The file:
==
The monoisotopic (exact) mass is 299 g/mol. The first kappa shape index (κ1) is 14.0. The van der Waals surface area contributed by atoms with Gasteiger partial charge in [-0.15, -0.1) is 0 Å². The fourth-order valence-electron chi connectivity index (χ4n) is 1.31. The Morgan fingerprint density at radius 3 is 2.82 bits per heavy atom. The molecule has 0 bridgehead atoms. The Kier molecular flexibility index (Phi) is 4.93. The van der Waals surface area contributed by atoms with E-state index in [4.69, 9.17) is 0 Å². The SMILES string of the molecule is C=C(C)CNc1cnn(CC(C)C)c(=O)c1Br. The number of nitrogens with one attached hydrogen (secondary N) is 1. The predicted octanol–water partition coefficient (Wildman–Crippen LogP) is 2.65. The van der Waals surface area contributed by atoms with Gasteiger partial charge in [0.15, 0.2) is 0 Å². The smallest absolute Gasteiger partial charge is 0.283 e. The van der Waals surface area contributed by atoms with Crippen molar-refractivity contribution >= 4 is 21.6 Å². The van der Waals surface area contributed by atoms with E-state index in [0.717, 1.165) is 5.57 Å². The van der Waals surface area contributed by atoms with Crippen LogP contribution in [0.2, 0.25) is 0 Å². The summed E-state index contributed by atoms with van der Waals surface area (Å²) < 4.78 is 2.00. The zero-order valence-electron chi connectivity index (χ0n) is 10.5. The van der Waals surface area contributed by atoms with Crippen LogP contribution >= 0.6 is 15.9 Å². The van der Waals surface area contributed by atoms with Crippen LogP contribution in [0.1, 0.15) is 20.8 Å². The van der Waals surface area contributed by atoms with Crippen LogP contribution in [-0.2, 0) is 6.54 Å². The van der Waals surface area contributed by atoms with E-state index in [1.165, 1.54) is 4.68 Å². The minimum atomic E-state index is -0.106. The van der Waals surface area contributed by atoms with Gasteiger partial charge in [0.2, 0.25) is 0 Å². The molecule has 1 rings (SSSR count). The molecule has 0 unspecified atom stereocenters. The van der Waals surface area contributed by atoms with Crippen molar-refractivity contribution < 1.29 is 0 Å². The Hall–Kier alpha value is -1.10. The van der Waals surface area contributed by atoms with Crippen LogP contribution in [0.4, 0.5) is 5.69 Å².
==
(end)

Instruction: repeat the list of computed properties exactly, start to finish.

The monoisotopic (exact) mass is 299 g/mol. The first kappa shape index (κ1) is 14.0. The van der Waals surface area contributed by atoms with Gasteiger partial charge in [-0.15, -0.1) is 0 Å². The fourth-order valence-electron chi connectivity index (χ4n) is 1.31. The Morgan fingerprint density at radius 3 is 2.82 bits per heavy atom. The molecule has 0 bridgehead atoms. The Kier molecular flexibility index (Phi) is 4.93. The van der Waals surface area contributed by atoms with E-state index in [4.69, 9.17) is 0 Å². The SMILES string of the molecule is C=C(C)CNc1cnn(CC(C)C)c(=O)c1Br. The number of nitrogens with one attached hydrogen (secondary N) is 1. The predicted octanol–water partition coefficient (Wildman–Crippen LogP) is 2.65. The van der Waals surface area contributed by atoms with Gasteiger partial charge in [0.15, 0.2) is 0 Å². The smallest absolute Gasteiger partial charge is 0.283 e. The van der Waals surface area contributed by atoms with Crippen molar-refractivity contribution >= 4 is 21.6 Å². The van der Waals surface area contributed by atoms with E-state index in [0.717, 1.165) is 5.57 Å². The van der Waals surface area contributed by atoms with Crippen LogP contribution in [0.2, 0.25) is 0 Å². The summed E-state index contributed by atoms with van der Waals surface area (Å²) < 4.78 is 2.00. The zero-order valence-electron chi connectivity index (χ0n) is 10.5. The van der Waals surface area contributed by atoms with Crippen LogP contribution >= 0.6 is 15.9 Å². The van der Waals surface area contributed by atoms with Crippen LogP contribution in [0.1, 0.15) is 20.8 Å². The van der Waals surface area contributed by atoms with Crippen LogP contribution in [-0.2, 0) is 6.54 Å². The van der Waals surface area contributed by atoms with E-state index in [1.165, 1.54) is 4.68 Å². The minimum atomic E-state index is -0.106. The van der Waals surface area contributed by atoms with Gasteiger partial charge in [0.2, 0.25) is 0 Å². The molecule has 1 rings (SSSR count). The molecule has 0 unspecified atom stereocenters. The van der Waals surface area contributed by atoms with Crippen molar-refractivity contribution < 1.29 is 0 Å². The Hall–Kier alpha value is -1.10. The van der Waals surface area contributed by atoms with Crippen LogP contribution in [0.4, 0.5) is 5.69 Å².